Technology is everywhere and most of the time it cannot be avoided. Computers have always been in my life ever since I can remember. My dad used to have this chunky, off white desktop that only used green pixels on a black background. I remember the day when my parents and oldest sister got the first cellphones in the family when she went off to college. Then four years later I got my own. I spent the few days and years texting my friends about who knows what. It never left my side even while I was working my high school job at Cold Stone Creamery. My phone was on the back table or the desk and I would constantly be checking it during the slow periods of my shift. I fell into the same trap as my peers; I was absolutely hooked!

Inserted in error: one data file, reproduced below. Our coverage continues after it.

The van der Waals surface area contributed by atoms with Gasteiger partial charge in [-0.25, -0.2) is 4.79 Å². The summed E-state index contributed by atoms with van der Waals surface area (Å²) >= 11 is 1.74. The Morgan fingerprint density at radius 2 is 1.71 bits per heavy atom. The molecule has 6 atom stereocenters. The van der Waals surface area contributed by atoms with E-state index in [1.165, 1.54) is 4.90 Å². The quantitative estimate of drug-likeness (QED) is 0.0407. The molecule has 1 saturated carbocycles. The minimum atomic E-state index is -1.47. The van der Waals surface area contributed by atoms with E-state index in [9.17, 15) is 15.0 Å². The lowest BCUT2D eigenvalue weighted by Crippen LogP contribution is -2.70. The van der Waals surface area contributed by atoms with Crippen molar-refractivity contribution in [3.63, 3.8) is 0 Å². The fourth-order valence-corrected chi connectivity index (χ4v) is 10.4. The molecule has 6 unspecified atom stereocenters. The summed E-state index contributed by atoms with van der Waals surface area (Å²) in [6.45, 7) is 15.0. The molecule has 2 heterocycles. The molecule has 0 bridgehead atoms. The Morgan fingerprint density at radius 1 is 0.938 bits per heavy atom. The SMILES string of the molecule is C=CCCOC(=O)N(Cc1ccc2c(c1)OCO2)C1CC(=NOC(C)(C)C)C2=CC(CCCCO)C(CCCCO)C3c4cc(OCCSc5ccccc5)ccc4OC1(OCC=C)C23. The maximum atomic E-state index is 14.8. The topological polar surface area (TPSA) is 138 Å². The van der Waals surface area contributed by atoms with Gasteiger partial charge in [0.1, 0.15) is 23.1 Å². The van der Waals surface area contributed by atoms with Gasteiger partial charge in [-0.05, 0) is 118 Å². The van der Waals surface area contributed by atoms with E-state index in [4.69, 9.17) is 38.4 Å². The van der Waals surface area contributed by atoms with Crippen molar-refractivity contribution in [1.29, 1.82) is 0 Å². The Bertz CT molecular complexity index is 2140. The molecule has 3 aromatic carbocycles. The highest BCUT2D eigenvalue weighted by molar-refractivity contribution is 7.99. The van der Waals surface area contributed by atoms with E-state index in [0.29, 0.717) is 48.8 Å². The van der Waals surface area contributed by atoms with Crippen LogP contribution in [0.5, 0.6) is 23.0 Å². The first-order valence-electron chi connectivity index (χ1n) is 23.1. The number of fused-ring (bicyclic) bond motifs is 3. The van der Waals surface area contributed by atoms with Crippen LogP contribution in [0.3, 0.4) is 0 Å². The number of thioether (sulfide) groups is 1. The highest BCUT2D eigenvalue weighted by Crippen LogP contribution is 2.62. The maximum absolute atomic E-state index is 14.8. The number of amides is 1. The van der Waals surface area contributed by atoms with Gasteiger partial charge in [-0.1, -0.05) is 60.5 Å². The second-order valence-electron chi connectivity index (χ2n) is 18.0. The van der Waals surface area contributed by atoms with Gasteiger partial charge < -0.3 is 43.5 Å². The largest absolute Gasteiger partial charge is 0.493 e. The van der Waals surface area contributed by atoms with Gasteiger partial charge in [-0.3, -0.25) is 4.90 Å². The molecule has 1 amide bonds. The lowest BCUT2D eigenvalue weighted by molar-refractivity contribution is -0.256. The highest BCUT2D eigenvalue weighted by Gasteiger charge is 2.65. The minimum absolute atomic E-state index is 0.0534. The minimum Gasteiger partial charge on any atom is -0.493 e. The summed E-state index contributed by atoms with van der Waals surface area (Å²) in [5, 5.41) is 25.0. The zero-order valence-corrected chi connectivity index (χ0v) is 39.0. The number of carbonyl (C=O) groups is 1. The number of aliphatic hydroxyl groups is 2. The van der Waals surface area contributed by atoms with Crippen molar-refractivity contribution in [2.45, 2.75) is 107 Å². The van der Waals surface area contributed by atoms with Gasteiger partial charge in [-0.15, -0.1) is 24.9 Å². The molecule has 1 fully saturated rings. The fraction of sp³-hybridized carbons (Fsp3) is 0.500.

Of course college is no different than high school. In fact, I feel like it has gotten worse because now I received my first laptop when I arrived to campus in the early Fall of 2013. Almost every day I make sure I have my laptop and phone and both are fully charged. Well at least enough charge to last the time I will be away from my room. At night, my phone lies on my bed right next to me and I spend an hour reading Buzzfeed articles, scrolling through Facebook and looking at Snapchat stories. Alone in public even for a few minutes, I did the same thing or pretended to text and check my emails. Emily Skorin said it best in her post , “My phone has become my safety blanket in social situations.” I cannot believe how dependent I am on technology! It makes sense now why I get an upset feeling when I don’t get that text that I’ve been waiting hours for. Just like the photo above the Snapchats, Facebook notifications, texts and emails are a drug. They are there to make you feel good and needed. Deborah Hersman’s article in the Huffington Post explained that the notifications make our brains release dopamine. She warns of the dangers of texting can have specifically while driving. We think we can multitask because “our addiction tells us we can.” Would we still have the same problem if cellphone were bricks? Is it getting worse since technology is more prevalent in elementary schools? Have you too Gehron (grown) up addicted?